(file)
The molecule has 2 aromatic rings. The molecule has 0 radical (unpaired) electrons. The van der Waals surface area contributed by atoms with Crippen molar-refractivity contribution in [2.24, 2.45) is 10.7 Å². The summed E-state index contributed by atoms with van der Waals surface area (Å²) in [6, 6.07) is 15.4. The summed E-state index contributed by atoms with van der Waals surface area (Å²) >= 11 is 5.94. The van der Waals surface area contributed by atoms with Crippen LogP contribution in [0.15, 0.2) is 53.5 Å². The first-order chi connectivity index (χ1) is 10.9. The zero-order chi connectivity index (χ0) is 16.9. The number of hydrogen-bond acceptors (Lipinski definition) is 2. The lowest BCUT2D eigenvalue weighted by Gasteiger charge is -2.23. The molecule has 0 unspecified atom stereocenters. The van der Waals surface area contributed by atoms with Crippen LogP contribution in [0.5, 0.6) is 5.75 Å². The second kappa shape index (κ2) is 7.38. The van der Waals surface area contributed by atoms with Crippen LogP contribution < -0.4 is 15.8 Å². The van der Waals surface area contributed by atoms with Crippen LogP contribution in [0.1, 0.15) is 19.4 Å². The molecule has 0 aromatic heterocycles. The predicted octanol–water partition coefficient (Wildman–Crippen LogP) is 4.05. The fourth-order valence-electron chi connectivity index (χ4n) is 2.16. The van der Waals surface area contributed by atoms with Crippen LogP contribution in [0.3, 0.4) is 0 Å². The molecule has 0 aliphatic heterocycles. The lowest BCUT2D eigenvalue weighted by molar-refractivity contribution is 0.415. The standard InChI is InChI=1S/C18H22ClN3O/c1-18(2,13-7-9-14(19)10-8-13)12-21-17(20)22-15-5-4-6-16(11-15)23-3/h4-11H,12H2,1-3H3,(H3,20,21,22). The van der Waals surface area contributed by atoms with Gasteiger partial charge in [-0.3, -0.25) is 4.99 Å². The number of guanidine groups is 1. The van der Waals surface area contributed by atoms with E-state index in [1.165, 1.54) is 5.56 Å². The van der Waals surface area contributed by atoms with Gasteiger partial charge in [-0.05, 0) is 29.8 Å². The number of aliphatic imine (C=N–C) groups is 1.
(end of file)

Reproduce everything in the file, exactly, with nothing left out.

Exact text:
The molecule has 2 aromatic rings. The molecule has 0 radical (unpaired) electrons. The van der Waals surface area contributed by atoms with Crippen molar-refractivity contribution in [2.24, 2.45) is 10.7 Å². The summed E-state index contributed by atoms with van der Waals surface area (Å²) in [6, 6.07) is 15.4. The summed E-state index contributed by atoms with van der Waals surface area (Å²) >= 11 is 5.94. The van der Waals surface area contributed by atoms with Crippen LogP contribution in [0.15, 0.2) is 53.5 Å². The first-order chi connectivity index (χ1) is 10.9. The zero-order chi connectivity index (χ0) is 16.9. The number of hydrogen-bond acceptors (Lipinski definition) is 2. The lowest BCUT2D eigenvalue weighted by Gasteiger charge is -2.23. The molecule has 0 unspecified atom stereocenters. The van der Waals surface area contributed by atoms with Crippen LogP contribution in [0.5, 0.6) is 5.75 Å². The second kappa shape index (κ2) is 7.38. The van der Waals surface area contributed by atoms with Crippen LogP contribution < -0.4 is 15.8 Å². The van der Waals surface area contributed by atoms with Crippen LogP contribution in [0.1, 0.15) is 19.4 Å². The molecule has 0 aromatic heterocycles. The predicted octanol–water partition coefficient (Wildman–Crippen LogP) is 4.05. The fourth-order valence-electron chi connectivity index (χ4n) is 2.16. The van der Waals surface area contributed by atoms with Crippen LogP contribution in [0.3, 0.4) is 0 Å². The molecule has 0 aliphatic heterocycles. The lowest BCUT2D eigenvalue weighted by molar-refractivity contribution is 0.415. The standard InChI is InChI=1S/C18H22ClN3O/c1-18(2,13-7-9-14(19)10-8-13)12-21-17(20)22-15-5-4-6-16(11-15)23-3/h4-11H,12H2,1-3H3,(H3,20,21,22). The van der Waals surface area contributed by atoms with Gasteiger partial charge in [-0.3, -0.25) is 4.99 Å². The number of guanidine groups is 1. The van der Waals surface area contributed by atoms with E-state index in [1.165, 1.54) is 5.56 Å². The van der Waals surface area contributed by atoms with Gasteiger partial charge in [-0.05, 0) is 29.8 Å². The number of aliphatic imine (C=N–C) groups is 1.